glTail is a tool for realtime log visualisation, which according to the website allows you to “view real-time data and statistics from any logfile on any server with SSH, in an intuitive and entertaining way.”
glTail can read from any text logfile you like, and via a set of parsers can extract information such as IP addresses for graphical display. Each row from the logfile may trigger several blobs, e.g. source IP, dest IP, etc, as you can see in the video below:
The red blobs are related to Snort, cyan ones to net-entropy, and the yellow shades are from viewssld. The numeric columns show the rate at which each item is appearing, and the length of the coloured highlight bars show the proportion of occurences of a given item relative to the others.
The parser files and a sample config.yaml file that uses them can be found here (snort.rb, net-entropy.rb, viewssld.rb and config.yaml).
So, it’s a pretty visualisation of interesting stuff, but is it useful and actionable? It’s certainly hopeless for correlation – when a signature fires, it’s more or less impossible to tell the associated IP addresses and ports even if you have a very quiet sensor. At the other end of the scale, if you’re inundated with blobs you can alter the regexes in snort.rb to match on a specific IP/protocol/signature etc to be a little more selective.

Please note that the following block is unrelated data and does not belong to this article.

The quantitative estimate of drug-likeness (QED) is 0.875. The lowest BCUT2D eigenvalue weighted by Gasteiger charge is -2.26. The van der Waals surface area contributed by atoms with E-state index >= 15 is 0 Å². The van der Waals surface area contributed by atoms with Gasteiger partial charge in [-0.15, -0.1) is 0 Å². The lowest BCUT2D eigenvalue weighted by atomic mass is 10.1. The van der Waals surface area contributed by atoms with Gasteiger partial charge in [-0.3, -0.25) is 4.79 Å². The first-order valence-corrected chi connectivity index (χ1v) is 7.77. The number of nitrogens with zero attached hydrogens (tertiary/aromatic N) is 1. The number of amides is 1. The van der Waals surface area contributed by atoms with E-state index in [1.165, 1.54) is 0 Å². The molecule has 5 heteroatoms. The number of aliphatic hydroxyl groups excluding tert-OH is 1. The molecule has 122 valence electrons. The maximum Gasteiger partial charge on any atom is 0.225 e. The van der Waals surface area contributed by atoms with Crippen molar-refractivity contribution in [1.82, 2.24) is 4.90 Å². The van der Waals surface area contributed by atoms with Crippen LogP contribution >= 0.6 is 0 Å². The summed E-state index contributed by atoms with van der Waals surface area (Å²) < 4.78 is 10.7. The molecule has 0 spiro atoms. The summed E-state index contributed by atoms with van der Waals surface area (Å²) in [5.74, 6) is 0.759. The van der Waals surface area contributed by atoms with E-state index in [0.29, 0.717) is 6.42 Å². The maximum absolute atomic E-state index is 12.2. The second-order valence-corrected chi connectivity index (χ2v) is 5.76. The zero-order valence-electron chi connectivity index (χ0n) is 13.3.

Where I think this may prove most useful is when you’re learning from an incident. If you’ve investigated an incident where someone compromised your webserver, you could pull all the relevant log entries that show:
- Snort alerts (when the attacker was probing for vulnerabilities)
- Apache/IIS log entries (showing everything else they did to your server)
- net-entropy logs (showing the attacker’s outbound backdoor SSH tunnel).
If you were to pump all of these logs through gltail you’d have an effective visualisation of the attack. For inspiration, check this out:
Alec Waters is responsible for all things security at Dataline Software, and can be emailed at email@example.com